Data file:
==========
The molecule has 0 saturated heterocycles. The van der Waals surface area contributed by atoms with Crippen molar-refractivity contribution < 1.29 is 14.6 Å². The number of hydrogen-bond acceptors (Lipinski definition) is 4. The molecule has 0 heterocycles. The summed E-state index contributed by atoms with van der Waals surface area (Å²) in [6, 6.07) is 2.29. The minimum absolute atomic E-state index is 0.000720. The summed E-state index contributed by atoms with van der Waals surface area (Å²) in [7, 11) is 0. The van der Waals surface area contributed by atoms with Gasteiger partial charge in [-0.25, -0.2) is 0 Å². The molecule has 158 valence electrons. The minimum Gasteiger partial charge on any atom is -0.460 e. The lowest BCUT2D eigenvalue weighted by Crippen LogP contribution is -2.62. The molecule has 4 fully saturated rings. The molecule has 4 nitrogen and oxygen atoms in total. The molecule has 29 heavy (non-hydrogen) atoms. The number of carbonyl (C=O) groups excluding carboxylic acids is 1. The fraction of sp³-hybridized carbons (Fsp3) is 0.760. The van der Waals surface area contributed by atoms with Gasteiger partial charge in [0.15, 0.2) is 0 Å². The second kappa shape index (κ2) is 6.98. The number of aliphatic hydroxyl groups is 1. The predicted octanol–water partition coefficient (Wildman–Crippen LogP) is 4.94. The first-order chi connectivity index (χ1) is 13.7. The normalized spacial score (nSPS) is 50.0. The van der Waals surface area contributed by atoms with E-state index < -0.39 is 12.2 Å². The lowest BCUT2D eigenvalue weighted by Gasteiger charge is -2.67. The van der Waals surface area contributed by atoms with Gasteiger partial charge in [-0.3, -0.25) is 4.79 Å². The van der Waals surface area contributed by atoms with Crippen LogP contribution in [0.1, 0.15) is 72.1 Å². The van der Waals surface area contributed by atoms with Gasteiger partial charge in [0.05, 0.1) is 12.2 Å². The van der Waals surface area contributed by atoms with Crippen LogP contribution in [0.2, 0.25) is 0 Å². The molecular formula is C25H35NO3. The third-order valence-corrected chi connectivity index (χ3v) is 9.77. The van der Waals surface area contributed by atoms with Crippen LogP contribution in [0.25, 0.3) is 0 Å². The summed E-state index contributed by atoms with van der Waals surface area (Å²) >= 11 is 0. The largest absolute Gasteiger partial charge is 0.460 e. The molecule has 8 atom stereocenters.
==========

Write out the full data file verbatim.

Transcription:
The molecule has 0 saturated heterocycles. The van der Waals surface area contributed by atoms with Crippen molar-refractivity contribution < 1.29 is 14.6 Å². The number of hydrogen-bond acceptors (Lipinski definition) is 4. The molecule has 0 heterocycles. The summed E-state index contributed by atoms with van der Waals surface area (Å²) in [6, 6.07) is 2.29. The minimum absolute atomic E-state index is 0.000720. The summed E-state index contributed by atoms with van der Waals surface area (Å²) in [7, 11) is 0. The van der Waals surface area contributed by atoms with Gasteiger partial charge in [-0.25, -0.2) is 0 Å². The molecule has 158 valence electrons. The minimum Gasteiger partial charge on any atom is -0.460 e. The lowest BCUT2D eigenvalue weighted by Crippen LogP contribution is -2.62. The molecule has 4 fully saturated rings. The molecule has 4 nitrogen and oxygen atoms in total. The molecule has 29 heavy (non-hydrogen) atoms. The number of carbonyl (C=O) groups excluding carboxylic acids is 1. The fraction of sp³-hybridized carbons (Fsp3) is 0.760. The van der Waals surface area contributed by atoms with Gasteiger partial charge in [0.15, 0.2) is 0 Å². The second kappa shape index (κ2) is 6.98. The number of aliphatic hydroxyl groups is 1. The predicted octanol–water partition coefficient (Wildman–Crippen LogP) is 4.94. The first-order chi connectivity index (χ1) is 13.7. The normalized spacial score (nSPS) is 50.0. The van der Waals surface area contributed by atoms with E-state index < -0.39 is 12.2 Å². The lowest BCUT2D eigenvalue weighted by Gasteiger charge is -2.67. The van der Waals surface area contributed by atoms with Gasteiger partial charge in [-0.3, -0.25) is 4.79 Å². The van der Waals surface area contributed by atoms with Crippen LogP contribution in [0.1, 0.15) is 72.1 Å². The van der Waals surface area contributed by atoms with Gasteiger partial charge in [0.05, 0.1) is 12.2 Å². The van der Waals surface area contributed by atoms with Crippen LogP contribution in [0.2, 0.25) is 0 Å². The molecular formula is C25H35NO3. The third-order valence-corrected chi connectivity index (χ3v) is 9.77. The van der Waals surface area contributed by atoms with Crippen LogP contribution in [0.25, 0.3) is 0 Å². The summed E-state index contributed by atoms with van der Waals surface area (Å²) >= 11 is 0. The largest absolute Gasteiger partial charge is 0.460 e. The molecule has 8 atom stereocenters.